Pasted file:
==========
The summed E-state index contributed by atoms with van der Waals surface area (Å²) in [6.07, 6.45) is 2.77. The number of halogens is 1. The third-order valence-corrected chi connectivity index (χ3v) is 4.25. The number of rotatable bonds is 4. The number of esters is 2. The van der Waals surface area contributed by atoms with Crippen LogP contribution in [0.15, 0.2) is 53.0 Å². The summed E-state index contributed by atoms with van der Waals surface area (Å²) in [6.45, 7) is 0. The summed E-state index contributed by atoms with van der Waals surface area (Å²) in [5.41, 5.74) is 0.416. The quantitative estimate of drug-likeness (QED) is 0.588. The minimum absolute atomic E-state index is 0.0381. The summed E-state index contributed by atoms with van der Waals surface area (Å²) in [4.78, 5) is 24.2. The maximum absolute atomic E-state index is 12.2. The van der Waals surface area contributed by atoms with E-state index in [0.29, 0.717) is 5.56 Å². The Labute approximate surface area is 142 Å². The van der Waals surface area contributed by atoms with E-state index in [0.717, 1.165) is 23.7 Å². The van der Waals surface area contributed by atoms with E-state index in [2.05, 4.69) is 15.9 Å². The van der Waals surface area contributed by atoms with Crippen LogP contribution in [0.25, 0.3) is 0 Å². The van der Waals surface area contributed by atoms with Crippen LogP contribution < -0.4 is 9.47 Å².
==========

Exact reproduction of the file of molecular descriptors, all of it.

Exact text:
The summed E-state index contributed by atoms with van der Waals surface area (Å²) in [6.07, 6.45) is 2.77. The number of halogens is 1. The third-order valence-corrected chi connectivity index (χ3v) is 4.25. The number of rotatable bonds is 4. The number of esters is 2. The van der Waals surface area contributed by atoms with Crippen LogP contribution in [0.15, 0.2) is 53.0 Å². The summed E-state index contributed by atoms with van der Waals surface area (Å²) in [6.45, 7) is 0. The summed E-state index contributed by atoms with van der Waals surface area (Å²) in [5.41, 5.74) is 0.416. The quantitative estimate of drug-likeness (QED) is 0.588. The minimum absolute atomic E-state index is 0.0381. The summed E-state index contributed by atoms with van der Waals surface area (Å²) in [4.78, 5) is 24.2. The maximum absolute atomic E-state index is 12.2. The van der Waals surface area contributed by atoms with E-state index in [0.29, 0.717) is 5.56 Å². The Labute approximate surface area is 142 Å². The van der Waals surface area contributed by atoms with E-state index in [0.717, 1.165) is 23.7 Å². The van der Waals surface area contributed by atoms with E-state index in [2.05, 4.69) is 15.9 Å². The van der Waals surface area contributed by atoms with Crippen LogP contribution in [0.25, 0.3) is 0 Å². The van der Waals surface area contributed by atoms with Crippen LogP contribution < -0.4 is 9.47 Å².